Over eight million years old and the third largest island in the group. This island is an ecologist’s dream – and a magnet for the adventurer. A volcanic mass which has over the centuries risen up out of the sea to be surrounded by a raised coral limestone reef named makatea
Over eight million years old and the third largest island in the group. This island is an ecologist’s dream – and a magnet for the adventurer. A volcanic mass which has over the centuries risen up out of the sea to be surrounded by a raised coral limestone reef named makatea. Its utter peace and harmony with nature certainly belay the island’s reputation of having harboured some of the fiercest warriors of the Southern Cooks, who constantly laid siege on their smaller neighbours in Mitiaro and Mauke Sandy beaches here are few but perfect. Tucked like little secrets into the coast. Unspoiled and lush with dense rainforest and an unexpected central plateau according to legend when the Polynesians landed on Atiu’s white crested shores, birds and insects were its only life.
As one of the three southern group islands known as Nga-Pu-Toru, Atiu attracts the spirit of the explorer. With no nightclubs, virtually no township, around 400 people and a couple of cafes along with precious little traffic – this is a true escape. Life is pretty much the same as it was some 25 years ago and offers therefore a really genuine insight into island living with its five small villages of Tengatangi, Areora, Ngatiarua, Mapumai and Teenui nestled in the centre. Gardens thrive on its rich soil and on certain days the soft aroma of organically grown coffee beans roasting wafts past from plantations that produce some of the best coffee in the Pacific.
However today its special appeal is the birdlife that will leave you breathless–mostly flying round the forest that thrives on the makatea, festooned as it is with rare giant ferns and abundant foliage. The rarest, the Kopeka is a tiny swiftlet that navigates its flight in pitch black, sensing bat like during its journey using its sonar power. Found nowhere else in the world it lives inside those limestone caves that edge the island. So it’s a trip for the intrepid. But for the ornithologists this island is a haven in viewing the exotic plumes of the Tavake, the White Capped Noddy, the Great Frigate and the Brown Bobby (no prizes for the naming rights on the last three!). The endangered Kakerori and the colourful Kura flit around historical sites. In fact some eleven native birds, the loudest of which is the blue kingfisher, with its calls through the still of the jungle, can be found here.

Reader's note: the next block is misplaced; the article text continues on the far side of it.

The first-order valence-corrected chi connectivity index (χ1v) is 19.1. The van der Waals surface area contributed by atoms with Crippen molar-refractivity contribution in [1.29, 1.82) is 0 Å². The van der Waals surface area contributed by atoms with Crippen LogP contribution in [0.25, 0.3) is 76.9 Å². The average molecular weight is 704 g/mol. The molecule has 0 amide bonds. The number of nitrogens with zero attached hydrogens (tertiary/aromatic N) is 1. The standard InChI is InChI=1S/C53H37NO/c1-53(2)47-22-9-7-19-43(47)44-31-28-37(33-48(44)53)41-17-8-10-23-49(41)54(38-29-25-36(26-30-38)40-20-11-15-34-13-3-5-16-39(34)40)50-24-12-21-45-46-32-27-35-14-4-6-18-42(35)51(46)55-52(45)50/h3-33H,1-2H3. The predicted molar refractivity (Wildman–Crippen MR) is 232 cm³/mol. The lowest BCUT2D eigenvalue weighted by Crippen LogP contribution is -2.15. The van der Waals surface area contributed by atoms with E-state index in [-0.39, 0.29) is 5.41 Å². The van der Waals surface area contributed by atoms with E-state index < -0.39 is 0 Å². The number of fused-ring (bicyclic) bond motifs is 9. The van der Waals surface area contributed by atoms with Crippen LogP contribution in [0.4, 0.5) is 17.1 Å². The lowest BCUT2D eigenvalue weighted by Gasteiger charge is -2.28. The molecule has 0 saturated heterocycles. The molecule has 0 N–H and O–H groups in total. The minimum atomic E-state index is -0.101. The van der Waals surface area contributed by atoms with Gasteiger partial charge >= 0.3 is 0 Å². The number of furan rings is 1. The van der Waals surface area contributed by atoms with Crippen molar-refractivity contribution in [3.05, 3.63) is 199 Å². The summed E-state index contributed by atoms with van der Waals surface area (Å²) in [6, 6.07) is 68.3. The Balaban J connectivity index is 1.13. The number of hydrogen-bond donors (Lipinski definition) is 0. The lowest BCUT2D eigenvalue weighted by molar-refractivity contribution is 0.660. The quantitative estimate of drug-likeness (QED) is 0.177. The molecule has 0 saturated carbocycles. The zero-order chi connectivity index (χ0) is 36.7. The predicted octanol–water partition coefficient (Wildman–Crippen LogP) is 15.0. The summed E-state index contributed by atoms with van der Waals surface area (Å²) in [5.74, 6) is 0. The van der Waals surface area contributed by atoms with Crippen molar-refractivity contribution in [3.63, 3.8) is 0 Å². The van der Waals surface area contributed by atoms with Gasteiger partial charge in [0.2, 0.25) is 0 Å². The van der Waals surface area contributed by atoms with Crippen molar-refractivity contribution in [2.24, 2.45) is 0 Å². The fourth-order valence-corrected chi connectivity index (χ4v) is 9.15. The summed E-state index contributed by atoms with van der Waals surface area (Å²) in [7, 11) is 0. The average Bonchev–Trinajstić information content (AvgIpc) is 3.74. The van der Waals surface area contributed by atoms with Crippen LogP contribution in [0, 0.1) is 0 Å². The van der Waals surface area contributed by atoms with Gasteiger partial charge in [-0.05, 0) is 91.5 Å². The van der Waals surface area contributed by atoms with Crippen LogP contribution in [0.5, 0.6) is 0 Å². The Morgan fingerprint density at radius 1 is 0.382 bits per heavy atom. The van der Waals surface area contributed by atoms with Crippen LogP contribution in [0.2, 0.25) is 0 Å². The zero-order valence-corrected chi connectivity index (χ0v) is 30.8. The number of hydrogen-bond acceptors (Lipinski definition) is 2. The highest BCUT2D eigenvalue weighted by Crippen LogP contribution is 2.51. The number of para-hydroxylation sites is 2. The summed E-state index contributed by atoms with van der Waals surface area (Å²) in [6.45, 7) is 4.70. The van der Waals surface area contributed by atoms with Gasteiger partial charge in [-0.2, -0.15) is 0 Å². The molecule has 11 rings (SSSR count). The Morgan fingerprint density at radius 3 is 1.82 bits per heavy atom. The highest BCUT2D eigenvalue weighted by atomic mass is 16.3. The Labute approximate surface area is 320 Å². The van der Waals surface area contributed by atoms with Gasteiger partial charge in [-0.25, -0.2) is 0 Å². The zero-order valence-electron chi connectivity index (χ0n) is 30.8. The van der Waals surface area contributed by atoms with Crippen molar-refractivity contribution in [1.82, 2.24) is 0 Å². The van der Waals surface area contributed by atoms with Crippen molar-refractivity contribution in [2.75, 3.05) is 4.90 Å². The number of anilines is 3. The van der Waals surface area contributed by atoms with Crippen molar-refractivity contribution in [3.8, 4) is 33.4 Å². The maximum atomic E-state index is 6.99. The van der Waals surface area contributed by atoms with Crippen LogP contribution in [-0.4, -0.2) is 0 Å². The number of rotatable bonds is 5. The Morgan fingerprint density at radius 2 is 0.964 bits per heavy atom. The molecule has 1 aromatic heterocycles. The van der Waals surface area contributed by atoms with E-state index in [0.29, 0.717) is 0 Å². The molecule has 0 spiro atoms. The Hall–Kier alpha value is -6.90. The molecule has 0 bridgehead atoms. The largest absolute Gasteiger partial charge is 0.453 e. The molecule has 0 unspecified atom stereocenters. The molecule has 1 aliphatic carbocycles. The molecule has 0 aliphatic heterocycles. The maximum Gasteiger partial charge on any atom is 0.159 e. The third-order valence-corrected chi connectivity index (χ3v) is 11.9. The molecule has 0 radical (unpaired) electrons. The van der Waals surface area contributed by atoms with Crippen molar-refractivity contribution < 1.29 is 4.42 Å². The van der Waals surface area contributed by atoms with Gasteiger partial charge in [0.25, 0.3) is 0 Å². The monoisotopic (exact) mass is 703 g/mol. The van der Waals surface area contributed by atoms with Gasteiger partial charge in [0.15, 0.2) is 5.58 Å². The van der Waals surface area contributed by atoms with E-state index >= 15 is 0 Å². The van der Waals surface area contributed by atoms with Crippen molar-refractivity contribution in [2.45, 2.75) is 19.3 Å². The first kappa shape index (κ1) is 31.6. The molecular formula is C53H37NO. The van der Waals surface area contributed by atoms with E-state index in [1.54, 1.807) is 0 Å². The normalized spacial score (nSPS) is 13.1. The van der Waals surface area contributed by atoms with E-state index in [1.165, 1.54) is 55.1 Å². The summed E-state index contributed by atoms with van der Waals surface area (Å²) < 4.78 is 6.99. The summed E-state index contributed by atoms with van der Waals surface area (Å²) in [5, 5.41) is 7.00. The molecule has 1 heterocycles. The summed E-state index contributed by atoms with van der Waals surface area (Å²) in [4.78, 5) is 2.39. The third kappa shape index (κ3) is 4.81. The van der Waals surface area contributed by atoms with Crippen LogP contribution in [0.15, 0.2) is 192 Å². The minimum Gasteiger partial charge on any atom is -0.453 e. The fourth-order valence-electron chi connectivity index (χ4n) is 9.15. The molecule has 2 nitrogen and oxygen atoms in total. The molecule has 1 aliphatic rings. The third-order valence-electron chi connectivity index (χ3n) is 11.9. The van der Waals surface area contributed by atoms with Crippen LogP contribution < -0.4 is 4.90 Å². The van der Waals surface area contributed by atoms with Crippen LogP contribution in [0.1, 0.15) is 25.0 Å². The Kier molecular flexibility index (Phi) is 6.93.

And for the intrepid, a walk through that fantastic dense tropical jungle covering the makatea leads to Anatakitaki Cave where an astonishing three caverns harbour clear cool pools of water, stalagmites, stalactites and a high natural cathedral ceiling above. The caves which riddle the makatea coastline were often used as burial grounds and ancient artefacts can be found deep in the chambers. The Te Ana o Raka, with its amazing 15 chambers was the home of the Rakanui family and Nurau and Vai Akaruru are deep subterranean waters which cave divers dream about with their some 50 metre depths.
But if you think it’s only the lofty bird levels that hold appeal on this lush flatland – try a traditional rite that ends many a day for even the most diligent bird lover. Some of the Maoris found the missionary influence just a tad too much and when they were told “no drinking” they simply took to the bush and began their own ritual of the tumunu; a very convivial activity named after the brewing barrels which are carved out of the thickest part of the coconut palm. It involves passing round a half coconut filled with fermented fruit juice while sitting in a circle chatting. Opened and closed with a prayer, the ceremony has clear codes of conduct. But ultimately after a couple of swigs of this lethal potion, the chat becomes somewhat indecipherable. It certainly beats pub crawling for a six.